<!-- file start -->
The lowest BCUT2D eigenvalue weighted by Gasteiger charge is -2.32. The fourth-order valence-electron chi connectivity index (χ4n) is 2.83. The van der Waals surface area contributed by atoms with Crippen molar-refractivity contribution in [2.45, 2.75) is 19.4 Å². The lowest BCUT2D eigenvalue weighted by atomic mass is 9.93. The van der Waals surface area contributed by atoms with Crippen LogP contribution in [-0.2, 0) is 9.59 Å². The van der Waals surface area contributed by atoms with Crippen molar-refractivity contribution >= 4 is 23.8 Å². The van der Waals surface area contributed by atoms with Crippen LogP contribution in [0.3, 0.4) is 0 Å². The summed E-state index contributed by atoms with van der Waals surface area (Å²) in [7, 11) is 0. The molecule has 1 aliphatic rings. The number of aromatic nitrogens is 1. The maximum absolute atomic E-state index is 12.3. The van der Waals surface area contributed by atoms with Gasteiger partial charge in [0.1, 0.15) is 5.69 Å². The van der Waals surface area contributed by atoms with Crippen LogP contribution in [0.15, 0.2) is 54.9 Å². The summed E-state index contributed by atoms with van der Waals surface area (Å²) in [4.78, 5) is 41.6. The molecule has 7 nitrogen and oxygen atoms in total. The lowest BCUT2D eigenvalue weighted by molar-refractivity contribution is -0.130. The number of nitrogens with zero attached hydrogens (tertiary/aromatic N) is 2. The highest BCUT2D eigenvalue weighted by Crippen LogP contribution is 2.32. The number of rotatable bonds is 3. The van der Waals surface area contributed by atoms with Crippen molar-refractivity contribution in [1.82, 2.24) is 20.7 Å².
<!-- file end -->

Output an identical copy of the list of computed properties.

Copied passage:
The lowest BCUT2D eigenvalue weighted by Gasteiger charge is -2.32. The fourth-order valence-electron chi connectivity index (χ4n) is 2.83. The van der Waals surface area contributed by atoms with Crippen molar-refractivity contribution in [2.45, 2.75) is 19.4 Å². The lowest BCUT2D eigenvalue weighted by atomic mass is 9.93. The van der Waals surface area contributed by atoms with Crippen LogP contribution in [-0.2, 0) is 9.59 Å². The van der Waals surface area contributed by atoms with Crippen molar-refractivity contribution >= 4 is 23.8 Å². The van der Waals surface area contributed by atoms with Crippen LogP contribution in [0.3, 0.4) is 0 Å². The summed E-state index contributed by atoms with van der Waals surface area (Å²) in [7, 11) is 0. The molecule has 1 aliphatic rings. The number of aromatic nitrogens is 1. The maximum absolute atomic E-state index is 12.3. The van der Waals surface area contributed by atoms with Gasteiger partial charge in [0.1, 0.15) is 5.69 Å². The van der Waals surface area contributed by atoms with Crippen LogP contribution in [0.15, 0.2) is 54.9 Å². The summed E-state index contributed by atoms with van der Waals surface area (Å²) in [4.78, 5) is 41.6. The molecule has 7 nitrogen and oxygen atoms in total. The lowest BCUT2D eigenvalue weighted by molar-refractivity contribution is -0.130. The number of nitrogens with zero attached hydrogens (tertiary/aromatic N) is 2. The highest BCUT2D eigenvalue weighted by Crippen LogP contribution is 2.32. The number of rotatable bonds is 3. The van der Waals surface area contributed by atoms with Crippen molar-refractivity contribution in [1.82, 2.24) is 20.7 Å².